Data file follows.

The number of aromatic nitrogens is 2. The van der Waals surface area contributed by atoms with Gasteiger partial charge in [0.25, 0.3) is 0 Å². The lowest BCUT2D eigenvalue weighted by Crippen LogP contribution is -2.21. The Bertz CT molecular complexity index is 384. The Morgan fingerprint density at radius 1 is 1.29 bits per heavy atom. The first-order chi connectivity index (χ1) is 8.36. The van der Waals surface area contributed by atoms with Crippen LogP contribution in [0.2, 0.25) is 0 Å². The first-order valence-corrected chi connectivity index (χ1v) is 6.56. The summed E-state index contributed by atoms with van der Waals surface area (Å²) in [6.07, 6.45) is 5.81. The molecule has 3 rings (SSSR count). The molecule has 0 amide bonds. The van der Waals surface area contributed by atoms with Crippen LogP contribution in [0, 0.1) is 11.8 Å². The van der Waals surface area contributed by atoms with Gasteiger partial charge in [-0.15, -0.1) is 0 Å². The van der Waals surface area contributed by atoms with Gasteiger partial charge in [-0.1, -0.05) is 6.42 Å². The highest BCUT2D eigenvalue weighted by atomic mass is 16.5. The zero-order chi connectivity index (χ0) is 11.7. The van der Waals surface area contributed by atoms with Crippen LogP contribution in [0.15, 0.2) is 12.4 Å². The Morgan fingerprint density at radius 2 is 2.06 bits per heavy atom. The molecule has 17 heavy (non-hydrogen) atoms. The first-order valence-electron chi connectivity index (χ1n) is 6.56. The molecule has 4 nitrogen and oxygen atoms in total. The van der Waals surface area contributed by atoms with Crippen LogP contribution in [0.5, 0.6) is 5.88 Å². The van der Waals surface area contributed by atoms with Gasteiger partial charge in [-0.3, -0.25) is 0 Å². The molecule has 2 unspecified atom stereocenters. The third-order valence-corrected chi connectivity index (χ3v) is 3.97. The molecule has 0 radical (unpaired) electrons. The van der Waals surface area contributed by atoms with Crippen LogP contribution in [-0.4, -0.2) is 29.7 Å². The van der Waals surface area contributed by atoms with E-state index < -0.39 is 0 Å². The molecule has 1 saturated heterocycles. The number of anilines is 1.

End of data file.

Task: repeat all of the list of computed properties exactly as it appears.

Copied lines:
The number of aromatic nitrogens is 2. The van der Waals surface area contributed by atoms with Gasteiger partial charge in [0.25, 0.3) is 0 Å². The lowest BCUT2D eigenvalue weighted by Crippen LogP contribution is -2.21. The Bertz CT molecular complexity index is 384. The Morgan fingerprint density at radius 1 is 1.29 bits per heavy atom. The first-order chi connectivity index (χ1) is 8.36. The van der Waals surface area contributed by atoms with Crippen LogP contribution in [0.2, 0.25) is 0 Å². The first-order valence-corrected chi connectivity index (χ1v) is 6.56. The summed E-state index contributed by atoms with van der Waals surface area (Å²) in [6.07, 6.45) is 5.81. The molecule has 3 rings (SSSR count). The molecule has 0 amide bonds. The van der Waals surface area contributed by atoms with Crippen LogP contribution in [0, 0.1) is 11.8 Å². The van der Waals surface area contributed by atoms with Gasteiger partial charge in [-0.15, -0.1) is 0 Å². The van der Waals surface area contributed by atoms with Gasteiger partial charge in [-0.1, -0.05) is 6.42 Å². The highest BCUT2D eigenvalue weighted by atomic mass is 16.5. The zero-order chi connectivity index (χ0) is 11.7. The van der Waals surface area contributed by atoms with Crippen LogP contribution in [0.15, 0.2) is 12.4 Å². The Morgan fingerprint density at radius 2 is 2.06 bits per heavy atom. The molecule has 17 heavy (non-hydrogen) atoms. The first-order valence-electron chi connectivity index (χ1n) is 6.56. The molecule has 4 nitrogen and oxygen atoms in total. The van der Waals surface area contributed by atoms with Crippen LogP contribution in [0.5, 0.6) is 5.88 Å². The van der Waals surface area contributed by atoms with Gasteiger partial charge in [-0.3, -0.25) is 0 Å². The molecule has 2 unspecified atom stereocenters. The third-order valence-corrected chi connectivity index (χ3v) is 3.97. The molecule has 0 radical (unpaired) electrons. The van der Waals surface area contributed by atoms with Crippen LogP contribution in [-0.4, -0.2) is 29.7 Å². The van der Waals surface area contributed by atoms with E-state index < -0.39 is 0 Å². The molecule has 1 saturated heterocycles. The number of anilines is 1.